Traveler intern Daniel Bortz surveys South Africa’s prospects of making it to the next round of the World Cup.
After France‘s volatile coach Raymond Domenech expelled star player Nicolas Anelka and attacked his squad’s “imbecility” and the team refused to practice, the country approaches today’s matchup against South Africa on shaky ground. Unfortunately for the host nation’s team, odds are slim for advancing to the knockout round. South Africa needs not only a big-time victory against France — which may come with a forfeit from the disheartened team — but also an unlikely loss from Mexico or Uruguay to have a chance at qualifying.
With both teams’ fates hanging in the balance, today’s match between France and South Africa pits wine and cheese against beer and plantain crisps, blue versus yellow, and big-league talent opposite team unity.
Cultural Icons: Napoleon vs. Nelson Mandela
OK, maybe a matchup between these two figures isn’t fair. After all, Mandela had close to a good foot in height over the French political leader. But then again, Bonaparte’s a symbol for military genius. Mandela did play a pivotal role in combating apartheid, instituted in South Africa in 1948. Still, Mandela lacks Bonaparte’s psychological complex.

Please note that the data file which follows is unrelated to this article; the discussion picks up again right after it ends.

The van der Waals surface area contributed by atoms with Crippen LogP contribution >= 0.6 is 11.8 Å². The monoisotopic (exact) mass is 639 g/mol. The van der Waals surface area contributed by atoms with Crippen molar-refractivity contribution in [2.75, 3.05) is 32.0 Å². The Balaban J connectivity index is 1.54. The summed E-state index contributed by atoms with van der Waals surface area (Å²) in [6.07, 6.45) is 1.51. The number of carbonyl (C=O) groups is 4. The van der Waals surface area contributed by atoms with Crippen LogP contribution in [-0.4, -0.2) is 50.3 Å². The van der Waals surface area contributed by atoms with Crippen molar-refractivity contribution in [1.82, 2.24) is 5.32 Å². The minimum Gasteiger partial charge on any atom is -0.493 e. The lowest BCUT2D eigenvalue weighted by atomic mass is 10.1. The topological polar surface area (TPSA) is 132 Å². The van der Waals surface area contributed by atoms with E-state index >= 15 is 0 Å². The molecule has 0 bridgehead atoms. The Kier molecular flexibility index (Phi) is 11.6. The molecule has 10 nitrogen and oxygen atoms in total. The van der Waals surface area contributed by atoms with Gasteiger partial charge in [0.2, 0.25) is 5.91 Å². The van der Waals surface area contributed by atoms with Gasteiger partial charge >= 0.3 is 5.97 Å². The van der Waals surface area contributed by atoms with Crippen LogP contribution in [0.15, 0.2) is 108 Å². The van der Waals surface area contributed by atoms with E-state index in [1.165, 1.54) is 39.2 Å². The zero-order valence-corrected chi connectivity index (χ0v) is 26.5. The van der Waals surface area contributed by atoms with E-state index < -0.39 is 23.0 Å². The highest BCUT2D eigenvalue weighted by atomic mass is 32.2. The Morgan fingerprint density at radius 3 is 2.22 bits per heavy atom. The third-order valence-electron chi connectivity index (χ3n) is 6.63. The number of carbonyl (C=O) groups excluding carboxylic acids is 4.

War of the Wars
From the Anglo-Zulu War between the British and the Zulu empire to the Second Boer War and apartheid, South Africa has a bloodied history. But France also has had its share of conflict, including slaughter and infighting between French citizens during the 16th century Wars of Religion and the radical French Revolution. Neither country wins this round; periods of turmoil and unrest don’t equate to soccer dominance.
When Cultural Institutions Collide
The Eiffel Tower or Cape Town‘s Castle of Good Hope, South Africa’s oldest surviving building? We’ll give this one to the brainchild of Parisian engineer Gustave Eiffel.
The Human Rights Country, a nickname donned for the French revolution, against the Cradle of Humankind, South Africa’s title for possessing one of the richest hominid fossil sites in the world. Tough call, but we’ll have to go with old bones that possess secrets of our species
history, some dating 3.5 million years old.
Loud blasts from vuvuzuelas overpower French cheer from the stands. That settles it.
South Africa triumphs — we can hear the blare of the Chinese-manufactured horns from here.